Mod Mod (from modernist) is a subculture that originated in London in the late 1950s and peaked in the early-to-mid 1960s. Music: modern jazz, ska, reggae, R&B, soul, British bands such as The Who, The Small Faces etc Fashion: Carnaby street fashion, mainly tailored but later, brands such as Fred Perry and Ben Sherman. If you were female, wear short bright coloured frocks and tall bright boots. Attitude: Obsession with style. Reputation for fighting Social Life: Socialized in groups at seaside resorts on the South of E England at weekends Cathy McGowan, who hosted the television n pop music show Ready Steady Go!, became known as the "Queen of the Mods"
Freak Scene The freak scene was a term used by a slightly post-hippie and pre-punk style of bohemian subculture. Music: David Bowie, Pink FloydFashion: Long hair; Hair dye; Historical; A group were made to seem like a gathering of characters Attitude: RelaxedSocial Life: Went to different rock festivals, happenings and alternative society gatherings of various kinds.Attitude from Wider Society: thought they were “freaks”
Origins of Teddy Boys Working class youths adopted this style as their own. They created the classic Teddy Boy look. The classic Ted had a long jacket with a velvet collar. The velvet collar was a particularly important part of the look. The jackets were usually in plain material with blues or greys being common. It was during the seventies revival that the Teddy Boy look acquired the bright shocking pink, electric blue and lime green colour schemes, for example, as is illustrated by the seventies band, Showaddywaddy.
What they Wore Teddys wore drainpipe trousers and narrow ties, often with horizontal stripes. Sometimes they wore an American style bootlace tie as an alternative. Thick crepe-soled suede shoes, known as brothel creepers completed the outfit.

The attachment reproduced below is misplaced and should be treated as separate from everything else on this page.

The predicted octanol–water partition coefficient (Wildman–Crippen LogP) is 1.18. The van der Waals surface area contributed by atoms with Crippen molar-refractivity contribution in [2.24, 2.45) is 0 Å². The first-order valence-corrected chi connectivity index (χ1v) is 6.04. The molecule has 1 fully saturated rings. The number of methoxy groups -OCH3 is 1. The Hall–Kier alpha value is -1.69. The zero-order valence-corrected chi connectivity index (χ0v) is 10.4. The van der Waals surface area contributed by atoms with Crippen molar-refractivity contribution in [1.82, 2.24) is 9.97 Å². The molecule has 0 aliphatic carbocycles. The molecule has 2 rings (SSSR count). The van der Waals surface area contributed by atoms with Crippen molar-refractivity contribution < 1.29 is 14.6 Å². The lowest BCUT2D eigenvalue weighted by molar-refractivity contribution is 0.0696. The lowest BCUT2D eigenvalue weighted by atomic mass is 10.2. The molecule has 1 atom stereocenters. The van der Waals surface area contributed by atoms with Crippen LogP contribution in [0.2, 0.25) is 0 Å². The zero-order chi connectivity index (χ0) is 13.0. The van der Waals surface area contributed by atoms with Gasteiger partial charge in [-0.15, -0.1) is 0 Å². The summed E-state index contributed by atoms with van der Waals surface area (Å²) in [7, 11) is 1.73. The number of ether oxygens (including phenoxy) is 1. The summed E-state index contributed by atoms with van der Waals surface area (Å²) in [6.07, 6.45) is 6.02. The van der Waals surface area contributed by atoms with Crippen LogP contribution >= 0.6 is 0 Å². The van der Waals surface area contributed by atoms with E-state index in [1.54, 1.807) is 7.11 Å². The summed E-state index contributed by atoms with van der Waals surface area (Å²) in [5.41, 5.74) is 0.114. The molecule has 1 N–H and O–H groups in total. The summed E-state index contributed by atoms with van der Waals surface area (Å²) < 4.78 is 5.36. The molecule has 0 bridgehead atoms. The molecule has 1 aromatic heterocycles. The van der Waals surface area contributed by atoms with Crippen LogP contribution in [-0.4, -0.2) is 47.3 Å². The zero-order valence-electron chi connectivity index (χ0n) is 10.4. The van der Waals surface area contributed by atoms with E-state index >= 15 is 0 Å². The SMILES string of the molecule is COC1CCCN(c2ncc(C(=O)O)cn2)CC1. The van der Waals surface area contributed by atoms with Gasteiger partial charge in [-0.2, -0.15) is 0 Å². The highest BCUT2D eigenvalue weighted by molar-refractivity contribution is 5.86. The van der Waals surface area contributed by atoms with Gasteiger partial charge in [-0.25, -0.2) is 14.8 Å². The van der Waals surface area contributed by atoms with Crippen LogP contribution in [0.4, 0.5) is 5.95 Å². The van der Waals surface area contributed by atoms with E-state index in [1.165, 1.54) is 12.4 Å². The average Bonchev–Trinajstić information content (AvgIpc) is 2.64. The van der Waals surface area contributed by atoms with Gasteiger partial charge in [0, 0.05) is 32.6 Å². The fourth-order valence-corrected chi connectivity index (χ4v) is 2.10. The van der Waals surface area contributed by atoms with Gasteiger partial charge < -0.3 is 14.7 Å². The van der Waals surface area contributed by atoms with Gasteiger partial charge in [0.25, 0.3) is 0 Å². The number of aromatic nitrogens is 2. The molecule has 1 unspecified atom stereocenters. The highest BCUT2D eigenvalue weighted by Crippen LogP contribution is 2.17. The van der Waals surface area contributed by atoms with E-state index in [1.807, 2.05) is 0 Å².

How to spot your Hippie Head band accessories Loose leather jacket Unruly facial hair Beaded Bracelets Levi Strauss jeans Acoustic instruments (out of tune) Tin cup Coned-converse
Origin of the hippie This subculture was largely music and drug orientated. Around the 60s teenagers had more money so a revolution of easy access to drugs started. When this was combined with popular rock n’ roll and folk sounds, a ‘psychedelic’ movement in music was encouraged. This further encouraged a whole movement in freedom or liberalists as the ‘relaxed’ nature of this sub culture lead some people to follow very simple lives. This then lead to radical hippies which would perform protests in aid of global causes until the start of the 70s when the culture slowly died out.
Until the post-World War II years, motorcycling held a prestigious position within British society and enjoyed a positive image, being associated with wealth and glamour. Starting in the 1950s, the middle classes were able to buy inexpensive motorcars, and motorcycles became transport for the poor. The rocker subculture came about due to factors such as the end of post-war rationing in the UK, a general rise in prosperity for working class youths, the recent availability of credit and financing for young people, the influence of American popular music and films such as The Wild One, the construction of race track-like arterial ring roads around British cities, and the development of transport cafes. These factors coincided with a peak in British motorcycle engineering.
Rockers immersed themselves in rock and roll music and fashions, and began to be known as much for their devotion to the music as they were for their motorcycles. Many rockers favoured 1950s and early-1960s rock and roll by artists such as Gene Vincent, Eddie Cochran, Chuck Berry, Bo Diddley and Elvis Presley; music that George Melly called at the time, "screw and smash" music. Two groups emerged, one identifying with Marlon Brando's image in The Wild One and with the Hells Angels, hanging around transport cafes, projecting nomadic romanticism, violence, anti-authoritarianism and anti-domesticity; the other being non-riders, similar in image but less involved in the cult of the motorbike.